In FIG. 14, in a case of normal two-pass multi-scan printing, one unit area for which printing is completed in two passes is printed in a first printing scan and a second printing scan, and a subsequent unit area is printed in the second printing scan and a third printing scan. When focusing attention on a left end region of the printing medium, whereas the printing time interval between the first printing scan and the second printing scan is large (A), the printing time interval is small (B) between the second printing scan and the third printing scan by which printing of the next unit area is completed. In this case, the printing time interval differs between unit areas that are adjacent in the conveying direction of the printing medium and the between-band unevenness becomes conspicuous.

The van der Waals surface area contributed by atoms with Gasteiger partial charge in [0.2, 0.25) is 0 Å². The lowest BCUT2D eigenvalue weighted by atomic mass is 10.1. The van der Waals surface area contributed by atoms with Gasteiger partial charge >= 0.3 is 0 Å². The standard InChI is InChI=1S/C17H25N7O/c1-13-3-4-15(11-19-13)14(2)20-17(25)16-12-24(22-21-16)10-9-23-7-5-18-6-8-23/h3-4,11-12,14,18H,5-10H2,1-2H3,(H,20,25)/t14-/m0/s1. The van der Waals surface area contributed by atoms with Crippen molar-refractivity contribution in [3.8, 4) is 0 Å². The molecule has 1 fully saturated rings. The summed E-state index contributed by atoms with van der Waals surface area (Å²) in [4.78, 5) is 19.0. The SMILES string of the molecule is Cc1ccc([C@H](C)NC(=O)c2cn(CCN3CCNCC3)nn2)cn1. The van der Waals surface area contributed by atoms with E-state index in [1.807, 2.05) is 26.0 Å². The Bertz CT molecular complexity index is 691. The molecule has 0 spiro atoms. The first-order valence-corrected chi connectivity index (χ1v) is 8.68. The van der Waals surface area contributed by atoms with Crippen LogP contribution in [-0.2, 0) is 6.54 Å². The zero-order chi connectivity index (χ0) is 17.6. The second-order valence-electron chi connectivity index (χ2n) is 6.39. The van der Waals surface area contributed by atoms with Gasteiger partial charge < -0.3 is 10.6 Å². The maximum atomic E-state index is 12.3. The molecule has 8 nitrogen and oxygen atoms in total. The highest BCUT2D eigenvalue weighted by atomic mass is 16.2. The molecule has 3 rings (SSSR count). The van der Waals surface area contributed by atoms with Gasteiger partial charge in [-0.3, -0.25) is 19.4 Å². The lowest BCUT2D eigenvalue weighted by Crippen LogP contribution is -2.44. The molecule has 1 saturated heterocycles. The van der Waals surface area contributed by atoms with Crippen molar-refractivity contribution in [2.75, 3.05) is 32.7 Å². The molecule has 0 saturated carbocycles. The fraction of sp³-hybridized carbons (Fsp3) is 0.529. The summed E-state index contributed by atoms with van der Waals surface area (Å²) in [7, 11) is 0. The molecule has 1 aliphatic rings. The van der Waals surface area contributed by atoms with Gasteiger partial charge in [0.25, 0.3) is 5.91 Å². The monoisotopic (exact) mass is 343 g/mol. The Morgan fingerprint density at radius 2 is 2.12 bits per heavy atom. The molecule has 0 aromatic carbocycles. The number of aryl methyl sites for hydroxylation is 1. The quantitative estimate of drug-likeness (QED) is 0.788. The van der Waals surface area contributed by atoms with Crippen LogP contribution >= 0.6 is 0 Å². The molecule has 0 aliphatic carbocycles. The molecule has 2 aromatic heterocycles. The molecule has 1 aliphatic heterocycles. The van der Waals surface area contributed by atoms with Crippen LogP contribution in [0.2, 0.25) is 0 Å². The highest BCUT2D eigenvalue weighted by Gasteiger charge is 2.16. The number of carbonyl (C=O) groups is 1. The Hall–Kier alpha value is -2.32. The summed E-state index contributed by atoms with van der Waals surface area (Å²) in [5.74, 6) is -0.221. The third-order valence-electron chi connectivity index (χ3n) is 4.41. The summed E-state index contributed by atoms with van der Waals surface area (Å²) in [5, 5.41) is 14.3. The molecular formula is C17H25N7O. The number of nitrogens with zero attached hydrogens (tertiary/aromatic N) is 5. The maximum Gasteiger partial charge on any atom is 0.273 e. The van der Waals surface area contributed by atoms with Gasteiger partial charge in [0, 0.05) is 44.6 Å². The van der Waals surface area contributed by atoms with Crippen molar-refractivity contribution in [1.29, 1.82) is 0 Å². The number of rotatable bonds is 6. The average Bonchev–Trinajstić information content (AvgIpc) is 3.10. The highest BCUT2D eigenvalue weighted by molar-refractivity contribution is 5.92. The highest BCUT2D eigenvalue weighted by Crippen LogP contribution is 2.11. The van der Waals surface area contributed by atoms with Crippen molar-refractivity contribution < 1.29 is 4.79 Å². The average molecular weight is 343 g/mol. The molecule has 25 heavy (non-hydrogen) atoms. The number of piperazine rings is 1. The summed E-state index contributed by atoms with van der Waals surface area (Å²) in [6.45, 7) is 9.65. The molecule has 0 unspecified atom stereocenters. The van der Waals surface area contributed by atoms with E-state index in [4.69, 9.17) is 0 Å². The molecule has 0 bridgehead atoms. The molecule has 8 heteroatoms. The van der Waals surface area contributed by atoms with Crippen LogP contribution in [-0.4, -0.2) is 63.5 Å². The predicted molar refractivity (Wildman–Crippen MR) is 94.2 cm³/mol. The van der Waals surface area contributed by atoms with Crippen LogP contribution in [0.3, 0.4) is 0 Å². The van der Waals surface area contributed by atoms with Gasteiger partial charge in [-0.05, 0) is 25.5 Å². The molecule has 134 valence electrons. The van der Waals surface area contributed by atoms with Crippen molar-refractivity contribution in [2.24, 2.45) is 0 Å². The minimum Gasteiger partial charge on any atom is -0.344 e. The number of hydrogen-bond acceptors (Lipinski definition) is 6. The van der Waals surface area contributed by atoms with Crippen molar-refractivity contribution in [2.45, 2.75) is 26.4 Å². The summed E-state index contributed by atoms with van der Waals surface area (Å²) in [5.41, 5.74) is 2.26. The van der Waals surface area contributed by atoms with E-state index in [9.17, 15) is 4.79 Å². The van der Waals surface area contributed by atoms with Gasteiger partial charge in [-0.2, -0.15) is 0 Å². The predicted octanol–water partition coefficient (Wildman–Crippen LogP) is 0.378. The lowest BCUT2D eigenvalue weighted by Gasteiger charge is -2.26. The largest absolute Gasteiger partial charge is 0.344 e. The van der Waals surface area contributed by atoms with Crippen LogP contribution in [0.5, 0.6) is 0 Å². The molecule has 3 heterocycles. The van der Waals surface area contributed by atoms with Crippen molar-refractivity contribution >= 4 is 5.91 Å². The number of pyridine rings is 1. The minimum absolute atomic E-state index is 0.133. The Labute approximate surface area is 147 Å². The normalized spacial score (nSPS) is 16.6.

On the other hand, in a case of normal three-pass multi-scan printing, one unit area for which printing is completed in three passes, is printed in a first printing scan to a third printing scan, and a subsequent unit area is printed in a second printing scan to a fourth printing scan. When focusing attention on a left end region of the printing medium, it can be seen that in the unit area for which printing is completed by the first printing scan to the third printing scan, the printing time interval between the first printing scan and the second printing scan is large (A) and the printing time interval between the second printing scan and the third printing scan is small (B). A case where the printing time interval is large (A) and a case where the printing time interval is small (B) are thus present equivalently. In the adjacent unit area for which printing is completed by the second printing scan to the fourth printing scan, the printing time interval between the second printing scan and the third printing scan is small (B) and the printing time interval between the third printing scan and the fourth printing scan is large (A). Thus, a case where the printing time interval is large and a case where the printing time interval is small are present equivalently in this unit area as well. Therefore, for the three-pass multi-scan printing, since the numbers of the large and small printing time intervals are equivalent between adjacent unit areas, density unevenness due to the printing time intervals is inconspicuous.